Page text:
Paradoxology by Krish Kandiah, Free for CAPC Members
Paradoxology provides an apologetic for uncertainty and a defense of discomfort.
You’ve probably seen the name “Chick-fil-A” mentioned more times in the last week than in all of the other weeks of your existence combined. Therefore, I’m going to assume that you’re familiar with the story of Dan Cathy’s “guilty as charged” comment regarding anti-gay marriage opinions, and the subsequent social and mainstream media backlash and back-backlash that ensued. (If you’re not, read this GetReligion piece or this post from Denny Burke.)
This kerfuffle has lead all sides to invoke ugly, provocative, and self-righteous language, and groups have scheduled events to eat, preach, kiss, and protest at Chick-fil-A restaurants in order to demonstrate their love or hatred of the restaurant. Fried chicken sandwiches have become ground zero for the culture wars.
I’d like to add my voice to the growing list of Christians (Jonathan Merritt, Eric Metaxes, Sarah Pulliam Bailey) who argue to varying extents that this entire boycott/counter-boycott method of political activism is unhealthy for our public political discourse and a poor use of our political capital. Specifically, I’m going to try to show how a careful look at the details of this issue reveals what a mess our boycott culture has made of things.
One of the worst parts about this debacle has been the way that all sides have glossed over or willfully misrepresented how Chick-fil-A discriminates against homosexuals. It seems like both sides are more concerned with winning the war than with its legitimacy. Various sources have claimed that this is all about:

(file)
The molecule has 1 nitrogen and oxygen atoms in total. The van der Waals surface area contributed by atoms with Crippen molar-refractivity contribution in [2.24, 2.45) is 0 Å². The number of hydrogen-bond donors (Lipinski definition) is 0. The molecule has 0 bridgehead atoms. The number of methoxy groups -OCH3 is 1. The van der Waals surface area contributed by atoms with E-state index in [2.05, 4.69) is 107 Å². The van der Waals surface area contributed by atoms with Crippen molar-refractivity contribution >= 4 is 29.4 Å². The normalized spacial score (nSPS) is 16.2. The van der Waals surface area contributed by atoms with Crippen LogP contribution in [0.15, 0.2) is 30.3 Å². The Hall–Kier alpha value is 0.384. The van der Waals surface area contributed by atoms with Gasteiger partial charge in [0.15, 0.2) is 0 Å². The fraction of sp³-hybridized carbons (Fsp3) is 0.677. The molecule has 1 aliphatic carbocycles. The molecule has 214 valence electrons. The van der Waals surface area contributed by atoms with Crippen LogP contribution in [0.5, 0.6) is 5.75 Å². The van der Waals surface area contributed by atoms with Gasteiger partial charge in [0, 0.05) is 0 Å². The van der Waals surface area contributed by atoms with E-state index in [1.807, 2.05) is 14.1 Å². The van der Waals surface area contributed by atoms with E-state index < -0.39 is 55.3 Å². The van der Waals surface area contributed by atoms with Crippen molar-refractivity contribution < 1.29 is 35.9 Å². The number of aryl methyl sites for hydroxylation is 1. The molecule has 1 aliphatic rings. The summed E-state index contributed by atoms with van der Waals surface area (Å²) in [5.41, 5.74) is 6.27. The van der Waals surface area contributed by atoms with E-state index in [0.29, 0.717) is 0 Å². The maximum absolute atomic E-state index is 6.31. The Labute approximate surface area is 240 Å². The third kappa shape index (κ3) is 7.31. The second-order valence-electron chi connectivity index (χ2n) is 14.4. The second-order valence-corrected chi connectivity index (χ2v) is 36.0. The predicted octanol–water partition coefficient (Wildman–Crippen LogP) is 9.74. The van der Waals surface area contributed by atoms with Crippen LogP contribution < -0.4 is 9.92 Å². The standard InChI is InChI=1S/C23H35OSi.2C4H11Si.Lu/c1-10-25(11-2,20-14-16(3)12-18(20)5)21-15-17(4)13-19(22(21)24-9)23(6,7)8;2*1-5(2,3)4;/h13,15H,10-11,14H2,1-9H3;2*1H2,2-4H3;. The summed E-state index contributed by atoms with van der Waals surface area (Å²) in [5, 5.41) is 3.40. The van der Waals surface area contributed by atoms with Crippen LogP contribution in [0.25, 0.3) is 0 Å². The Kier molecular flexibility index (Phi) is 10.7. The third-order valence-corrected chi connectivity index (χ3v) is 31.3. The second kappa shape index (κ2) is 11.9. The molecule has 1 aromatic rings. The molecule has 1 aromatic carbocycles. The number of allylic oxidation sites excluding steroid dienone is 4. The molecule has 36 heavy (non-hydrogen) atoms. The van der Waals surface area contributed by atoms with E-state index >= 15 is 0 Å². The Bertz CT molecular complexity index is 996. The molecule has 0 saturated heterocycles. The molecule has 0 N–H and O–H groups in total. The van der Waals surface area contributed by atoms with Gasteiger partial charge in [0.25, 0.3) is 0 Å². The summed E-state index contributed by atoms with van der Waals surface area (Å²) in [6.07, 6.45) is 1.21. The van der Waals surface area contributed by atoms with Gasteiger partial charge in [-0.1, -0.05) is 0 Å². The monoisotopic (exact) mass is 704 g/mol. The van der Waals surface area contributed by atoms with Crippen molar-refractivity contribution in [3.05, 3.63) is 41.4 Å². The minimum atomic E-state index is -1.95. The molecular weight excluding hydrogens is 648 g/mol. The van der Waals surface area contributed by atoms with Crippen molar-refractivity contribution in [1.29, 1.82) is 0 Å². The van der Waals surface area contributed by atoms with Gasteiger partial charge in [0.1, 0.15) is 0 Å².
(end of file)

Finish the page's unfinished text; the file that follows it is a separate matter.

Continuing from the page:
The correct answer is… #5. Sort of. Let’s work through these options briefly to sort out what’s really at issue here.
1. Dan Cathy clearly stated in an interview published by the Baptist Press that Chick-fil-A supported “traditional marriage” as the “biblical definition of the family unit.” However, he never explicitly states that Chick-fil-A is actively opposed to same-sex marriage. It is also true that, through its charitable arm, the WinShape Foundation, Chick-fil-A has worked to support families and keep them together. But other than that, it is not clear from the interview what it means for the company to support the “traditional” family.
Some have claimed that Cathy was merely stating his personal preference here, not the company’s political stance. Most notably, Mike Huckabee, the man behind the extremely popular Chick-fil-A Appreciation Day, has stated that Boston’s mayor, Thomas Menino, is discriminating against Chick-fil-A because of its CEO’s personal beliefs by not allowing the company to establish a business in his city. (However, a look at Mayor Menino’s letter to Dan Cathy shows that his objection is primarily to the company’s policy.)
2. Confusing matters further, Cathy also gave a radio interview where he claimed that the US was “inviting God’s judgement” by supporting same-sex marriage. However, in this interview, Cathy does not appear to be speaking on behalf of the company. It’s reasonable for customers to express their disapproval of a company’s political stance, but it’s quite another to hold the company accountable for the beliefs of one of their employees, even if he is the CEO.
In that same letter to Cathy, Mayor Menino quotes this radio interview, suggesting that either this interview has been conflated with the one published by the Baptist Press in which Cathy was speaking about the company’s stance, or Menino believes that it is appropriate to judge the company based on Cathy’s values.
3. On the Chick-fil-A Appreciation Day Facebook Page, Huckabee calls on Christians to support a company whose “executives are willing to take a stand for the Godly values.” But are they really taking a stand?
After Cathy’s interview began to start making waves, the company released this statement on their Facebook Page (emphasis mine):